Spain, which features Barcelona and Real Madrid, Lionel Messi and Cristiano Ronaldo, Andres Iniesta and Mesut Ozil, has the best football league in the world. After all, the recently announced FIFA/FIFPro World XI featured eleven players from La Liga. There’s no better league in the world, right? Wrong!
And England, which features Chelsea and Manchester City with money that can buy any player in the world. Or Manchester United, Tottenham, Arsenal, or Liverpool which have glorious histories that those other two teams can only dream of. This must be the best league in the world, right? Wrong!
This isn’t an argument to bash what the EPL has done over the past decades in which they were undoubtedly the most powerful football league in the world. Much more, this is an appreciation of what is growing and developing in Germany. The EPL’s run is over, for now. Over the past few years, the German Bundesliga has been developing into the world’s role model league. It is now, and will for the next few years, be the best football league in the world. Or, to steal the words of Moises Llorens, the writer for one of Spain’s sports papers, “AS”, the Bundesliga is “the most renowned and best organized league on the continent.”
Ticket prices, compared to those in England, are relatively cheap. An average ticket costs about $28, roughly the same as a ticket to an MLS game and at least half as cheap as a ticket for an EPL game. Stadiums are state of the art - most of them were built or renovated for the FIFA World Cup in 2006. The fans can still drink beer in the stands. The product on the field is fun, exciting, and unpredictable to watch. While Bayern Munich have won eight of the last 14 titles, five different teams have been Bundesliga champions the last nine years. A sixth, Schalke 04, have been runners-up three times.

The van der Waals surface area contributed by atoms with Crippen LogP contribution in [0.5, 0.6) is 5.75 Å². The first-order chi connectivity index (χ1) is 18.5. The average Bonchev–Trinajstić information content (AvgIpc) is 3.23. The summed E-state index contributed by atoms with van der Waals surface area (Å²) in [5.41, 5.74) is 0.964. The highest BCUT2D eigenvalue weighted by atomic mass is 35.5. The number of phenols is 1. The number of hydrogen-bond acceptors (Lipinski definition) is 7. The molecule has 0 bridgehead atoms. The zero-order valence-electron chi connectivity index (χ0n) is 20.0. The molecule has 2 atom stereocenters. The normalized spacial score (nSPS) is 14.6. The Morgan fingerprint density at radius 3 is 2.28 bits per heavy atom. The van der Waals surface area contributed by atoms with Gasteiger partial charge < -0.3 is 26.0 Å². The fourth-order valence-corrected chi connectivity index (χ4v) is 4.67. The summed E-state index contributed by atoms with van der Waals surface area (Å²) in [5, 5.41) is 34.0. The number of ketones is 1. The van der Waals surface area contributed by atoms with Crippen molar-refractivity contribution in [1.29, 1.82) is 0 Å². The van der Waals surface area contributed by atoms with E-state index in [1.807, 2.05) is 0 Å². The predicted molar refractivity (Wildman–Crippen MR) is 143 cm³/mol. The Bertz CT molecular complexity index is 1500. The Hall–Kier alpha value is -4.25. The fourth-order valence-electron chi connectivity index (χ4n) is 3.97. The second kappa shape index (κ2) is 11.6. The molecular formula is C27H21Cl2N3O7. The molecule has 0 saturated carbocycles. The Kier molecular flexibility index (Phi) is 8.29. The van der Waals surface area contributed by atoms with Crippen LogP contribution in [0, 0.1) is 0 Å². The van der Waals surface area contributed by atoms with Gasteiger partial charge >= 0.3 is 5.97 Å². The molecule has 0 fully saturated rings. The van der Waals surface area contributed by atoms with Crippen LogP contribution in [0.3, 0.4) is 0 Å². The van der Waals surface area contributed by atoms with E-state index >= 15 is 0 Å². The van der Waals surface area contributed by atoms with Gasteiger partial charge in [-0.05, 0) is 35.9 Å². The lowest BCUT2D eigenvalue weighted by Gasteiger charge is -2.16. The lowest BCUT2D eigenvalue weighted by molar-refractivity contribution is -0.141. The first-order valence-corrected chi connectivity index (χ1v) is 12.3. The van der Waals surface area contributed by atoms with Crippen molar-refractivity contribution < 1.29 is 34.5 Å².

Perhaps one of the biggest reasons for this support is the connection the fans have with the club. Thanks to the 50 + 1 rule, Bundesliga clubs all have the same majority owner -- their fans, who maintain control of 50 percent of shares plus one. This rules out clubs finding a sugar daddy like Roman Abramovich or Sheikh Mansour. It hasn’t happened yet, but what happens when one of these rich owners in England or Spain loses interest in his toy? Does he dump it and find a different project? We will see.
But perhaps the most important argument for a having a quality league is the on-field product. Messi and Ronaldo are in Spain, yes. Rooney and van Persie are in England, OK. But the Bundesliga is packed with young stars, many of which would barely be old enough to legally drink in the United States. Second maybe only to Spain, German youth player development is astounding. At EURO 2012, Germany had the youngest roster. But for Mesut Ozil, Sami Khedira, Per Mertesacker and Miroslav Klose, all play in the Bundesliga. Lukas Podolski is the only one who has since left. Young stars such as Mario Gotze, Marco Reus, Toni Kroos, Mats Hummels, and Thomas Muller (none older than 23) are all tied to their clubs long term. One reason for this “youth boom” is a rule, which demands that all first and second division teams must have a certified academy. How many teams in England would qualify?
Perhaps the real power of the Bundesliga will be shown in the coming weeks or months, when one of the most highly sought after coaches in the world snubs English teams and decides to manage in Germany instead. Pep Guardiola will become the next manager of Bayern Munich. Why? Because there he has everything that he and the Bundesliga stands for and the EPL doesn’t - great youth development and great club management...
If you enjoyed this article, check out Gary Curneen's piece, "Why I Love the English Premier League".